Perhaps an even more pressing question is will I even have a job. “From such a process, one learns and continues to learn from others met (if at all) only virtually, whose institutional status and credentials may be unknown”1 (p. 16). Will virtual schools, which potentially require fewer instructors/facilitators, replace the traditional brick and mortar academics? Such a possibility exists. “Of all of these [innovations], Darnton argues, the Internet has had the fastest and the most geographically extensive effect on every aspect of knowledge making and all of the arrangements of life around how we make, exchange, share, correct, and publish our ideas”1 (p. 19). Such an unprecedented radical change requires the restructuring of knowledge creation and acquisition in educational institutions, and perhaps they will receive a mental reconstruction, too.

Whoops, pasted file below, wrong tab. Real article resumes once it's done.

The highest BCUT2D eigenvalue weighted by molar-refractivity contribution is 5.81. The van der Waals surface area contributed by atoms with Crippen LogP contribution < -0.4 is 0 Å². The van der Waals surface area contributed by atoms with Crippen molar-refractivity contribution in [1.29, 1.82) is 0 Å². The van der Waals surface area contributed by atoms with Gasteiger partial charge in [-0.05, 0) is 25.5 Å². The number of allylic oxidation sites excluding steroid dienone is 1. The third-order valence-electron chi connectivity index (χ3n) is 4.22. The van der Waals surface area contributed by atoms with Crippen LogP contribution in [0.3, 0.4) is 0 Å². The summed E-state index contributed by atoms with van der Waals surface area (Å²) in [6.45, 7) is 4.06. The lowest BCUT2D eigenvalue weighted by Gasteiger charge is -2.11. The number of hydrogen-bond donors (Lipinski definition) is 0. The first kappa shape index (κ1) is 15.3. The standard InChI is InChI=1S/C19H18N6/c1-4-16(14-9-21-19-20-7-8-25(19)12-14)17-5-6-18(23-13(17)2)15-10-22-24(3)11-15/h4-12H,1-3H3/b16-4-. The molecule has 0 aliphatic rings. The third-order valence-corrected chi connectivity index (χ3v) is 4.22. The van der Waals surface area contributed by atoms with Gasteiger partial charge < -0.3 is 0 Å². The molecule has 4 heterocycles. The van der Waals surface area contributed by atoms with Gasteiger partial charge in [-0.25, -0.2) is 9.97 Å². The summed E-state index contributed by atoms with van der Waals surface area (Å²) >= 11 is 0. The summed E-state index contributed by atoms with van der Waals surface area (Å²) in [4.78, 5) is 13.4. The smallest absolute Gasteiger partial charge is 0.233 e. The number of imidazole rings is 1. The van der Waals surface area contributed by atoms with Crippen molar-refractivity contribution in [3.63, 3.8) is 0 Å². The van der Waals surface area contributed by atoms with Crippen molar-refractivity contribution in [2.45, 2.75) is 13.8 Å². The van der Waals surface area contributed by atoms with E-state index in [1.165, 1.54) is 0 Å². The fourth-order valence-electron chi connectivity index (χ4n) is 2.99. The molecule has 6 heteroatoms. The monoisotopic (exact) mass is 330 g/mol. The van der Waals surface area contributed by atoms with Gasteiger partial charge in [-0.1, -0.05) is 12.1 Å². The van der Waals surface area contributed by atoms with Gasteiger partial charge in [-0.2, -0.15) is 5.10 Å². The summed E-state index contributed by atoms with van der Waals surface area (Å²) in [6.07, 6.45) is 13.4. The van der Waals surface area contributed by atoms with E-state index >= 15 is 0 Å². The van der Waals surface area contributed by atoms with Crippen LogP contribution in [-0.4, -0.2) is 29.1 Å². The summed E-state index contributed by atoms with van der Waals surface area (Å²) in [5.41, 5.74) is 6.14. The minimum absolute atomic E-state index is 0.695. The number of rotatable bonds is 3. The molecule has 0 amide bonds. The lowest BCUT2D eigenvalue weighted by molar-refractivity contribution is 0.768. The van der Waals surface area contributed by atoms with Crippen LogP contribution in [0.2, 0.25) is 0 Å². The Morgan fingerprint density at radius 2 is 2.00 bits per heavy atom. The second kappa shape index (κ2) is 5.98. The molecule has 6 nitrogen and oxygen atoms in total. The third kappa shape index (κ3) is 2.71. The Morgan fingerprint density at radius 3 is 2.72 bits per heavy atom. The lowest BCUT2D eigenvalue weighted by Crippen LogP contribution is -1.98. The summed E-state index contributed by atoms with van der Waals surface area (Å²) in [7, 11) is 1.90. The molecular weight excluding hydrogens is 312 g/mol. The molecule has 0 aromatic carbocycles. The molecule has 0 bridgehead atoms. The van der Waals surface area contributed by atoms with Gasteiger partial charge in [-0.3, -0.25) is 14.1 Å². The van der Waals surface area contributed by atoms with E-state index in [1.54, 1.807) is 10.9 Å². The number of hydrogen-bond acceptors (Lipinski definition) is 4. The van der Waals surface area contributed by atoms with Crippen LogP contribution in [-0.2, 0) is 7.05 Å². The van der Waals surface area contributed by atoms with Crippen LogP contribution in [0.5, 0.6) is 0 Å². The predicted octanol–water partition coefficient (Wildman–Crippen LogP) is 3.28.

Now is an exciting time to be an educator. Being on the forefront of this change from didactic teaching to dynamic learning will test our ability as learners to redefine ourselves and adapt.

1 Davidson, C. N. and Goldberg, D. T. (2009). The Future of Learning in a Digital Age.


5 thoughts on “Philosophy 1.0 & Future Possibilities

  1. Cheryl Burris

    You did a very nice job of summarizing my thoughts with your first paragraph. Your statement “more sweat is on the brow of the student than on the teacher” is brilliantly simple. Like you, I see the student guiding their learning and determining their own roadmap and I am just there to keep them on the road/trail/tracks.

  2. jmm5032 Post author

    @mre109 I regularly offer technology training to my colleagues at the high school where I teach. During the academic year, very few will set aside the time to take advantage of this opportunity. My experience agree with yours, unfortunately.

  3. cnb135